Dynamic Duo Lead New Village Arts’ Comedy ‘The Roommate’
A raucous single act play running through April 23, New Village Arts’ newest opening The Roommate brings together two talented actors for a comedy about finding yourself through the interactions you have with others.
As Jen Silverman’s play unfolds, Sharon, an empty nester who has recently gone through a divorce, has decided to rent out extra space in her home. Enter Robyn, a New Yorker in search of a fresh start. Robyn is everything that Sharon is not. She is artistic, vegan, and intensely private, and while those things are unobjectionable to Sharon, they are outside of her scope of experience. But when Sharon stumbles across a stack of faux drivers licenses, all bearing Robyn’s photo, she begins to wonder who her new roommate really is, and if, in fact, a little adventure or danger is something that she might be seeking as well.
Lead Milena (Sellers) Phillips, who plays the reserved and motherly Sharon, does a beautiful job of portraying the growth of a woman rediscovering her passion and coming into a new, more vibrant life. The audience has the opportunity to see this change from a hovering helicopter mom to an adult son, desperately looking for companionship of a roommate to fill the emptiness in her life to a confident and outgoing middle aged diva, ready to embrace the power of her own womanhood. It is a well executed development arc on the part of Phillips.
Her cast mate, Kim Strassburger, has a very different role to play. Robyn is dry, cagey, and secretive. Having worked as a con artist for years, Robyn’s move to Iowa represents and coincides with an intentional move away from a past littered with crime. Strassburger does a wonderful job of capturing not only this private nature and the resistance to falling back into the same old traps, but also the enchantment that she shares for her burgeoning protégé as Sharon comes out of her shell.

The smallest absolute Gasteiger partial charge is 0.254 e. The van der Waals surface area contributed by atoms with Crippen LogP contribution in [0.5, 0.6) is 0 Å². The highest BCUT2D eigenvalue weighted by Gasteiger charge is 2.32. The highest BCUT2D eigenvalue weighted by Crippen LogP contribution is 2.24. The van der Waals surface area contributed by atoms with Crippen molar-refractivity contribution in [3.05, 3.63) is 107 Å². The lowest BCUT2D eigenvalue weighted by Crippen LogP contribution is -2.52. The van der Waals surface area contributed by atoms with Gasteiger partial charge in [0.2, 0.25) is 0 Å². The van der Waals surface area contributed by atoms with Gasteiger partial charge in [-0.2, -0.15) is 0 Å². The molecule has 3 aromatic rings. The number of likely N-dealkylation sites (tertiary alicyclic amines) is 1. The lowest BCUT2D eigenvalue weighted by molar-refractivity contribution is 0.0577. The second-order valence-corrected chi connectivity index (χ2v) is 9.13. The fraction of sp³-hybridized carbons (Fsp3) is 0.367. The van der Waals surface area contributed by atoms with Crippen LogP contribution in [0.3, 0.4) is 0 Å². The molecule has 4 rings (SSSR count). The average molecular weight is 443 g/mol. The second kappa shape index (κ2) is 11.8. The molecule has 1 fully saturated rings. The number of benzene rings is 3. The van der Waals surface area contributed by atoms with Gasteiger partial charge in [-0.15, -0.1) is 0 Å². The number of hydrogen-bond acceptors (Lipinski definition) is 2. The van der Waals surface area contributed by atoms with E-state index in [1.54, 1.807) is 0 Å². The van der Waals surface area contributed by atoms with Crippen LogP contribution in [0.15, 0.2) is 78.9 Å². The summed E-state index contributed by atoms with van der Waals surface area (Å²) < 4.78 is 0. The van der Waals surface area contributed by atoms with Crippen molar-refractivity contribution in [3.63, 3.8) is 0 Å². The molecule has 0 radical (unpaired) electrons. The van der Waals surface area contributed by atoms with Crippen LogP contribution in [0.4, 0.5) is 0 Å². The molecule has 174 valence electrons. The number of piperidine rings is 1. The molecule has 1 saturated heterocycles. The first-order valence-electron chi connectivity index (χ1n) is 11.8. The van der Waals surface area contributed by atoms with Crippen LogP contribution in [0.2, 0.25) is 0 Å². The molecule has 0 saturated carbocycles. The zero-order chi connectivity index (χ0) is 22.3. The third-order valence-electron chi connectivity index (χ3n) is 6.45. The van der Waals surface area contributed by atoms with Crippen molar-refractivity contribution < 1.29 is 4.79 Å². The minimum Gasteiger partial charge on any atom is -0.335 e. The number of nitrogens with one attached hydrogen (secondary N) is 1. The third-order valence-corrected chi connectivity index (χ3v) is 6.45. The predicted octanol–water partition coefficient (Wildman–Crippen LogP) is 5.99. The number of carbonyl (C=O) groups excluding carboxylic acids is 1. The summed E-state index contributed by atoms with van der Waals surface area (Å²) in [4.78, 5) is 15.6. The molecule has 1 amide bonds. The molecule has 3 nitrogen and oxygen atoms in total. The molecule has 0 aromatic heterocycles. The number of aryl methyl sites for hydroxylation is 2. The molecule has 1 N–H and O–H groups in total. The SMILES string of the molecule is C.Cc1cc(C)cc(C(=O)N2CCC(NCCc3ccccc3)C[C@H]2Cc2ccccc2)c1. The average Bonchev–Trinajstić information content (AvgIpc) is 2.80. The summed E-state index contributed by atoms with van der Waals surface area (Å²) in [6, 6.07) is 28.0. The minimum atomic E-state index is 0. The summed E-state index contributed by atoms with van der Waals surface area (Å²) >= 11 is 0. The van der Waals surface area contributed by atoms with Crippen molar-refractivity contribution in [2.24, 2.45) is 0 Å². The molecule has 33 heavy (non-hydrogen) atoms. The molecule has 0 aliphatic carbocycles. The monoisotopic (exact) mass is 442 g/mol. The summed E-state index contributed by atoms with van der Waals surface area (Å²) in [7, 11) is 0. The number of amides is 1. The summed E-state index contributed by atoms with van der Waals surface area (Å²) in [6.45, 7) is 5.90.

Under Samantha Ginn’s direction, a full commitment to the zaniness of the characters and situations presented are evident throughout, not only in the performances, but also in the staging in a cozy midwestern home filled to the brim with curios and knickknacks (scenic design is by Christopher Scott Murrillo and props are by Andrea Moriarty). This home is framed by a range of brightly colored washes, thanks to a well lit cyclorama. The colors changing from blue to pink to yellow mark a shifting of time for the more tame scenes, and are interspersed with more effervescent flickering lights and energetic music during the scenes that range toward more wild. Lights and sound design for this production were done by Annelise Salazar and Marcos Rico and director Samantha Ginn, respectively, and costumes were designed by Katrina Deroche.
The show is advertised as The Odd Couple meets Breaking Bad, which makes a bit more sense once you have seen it (note: not for kids) – but really it is a story of self-discovery, and how the oft-comedic exploration of experiences that we have with others can help us find our wildest, most sparkly, dangerous selves.
The Roommate runs through April 23 at New Village Arts.
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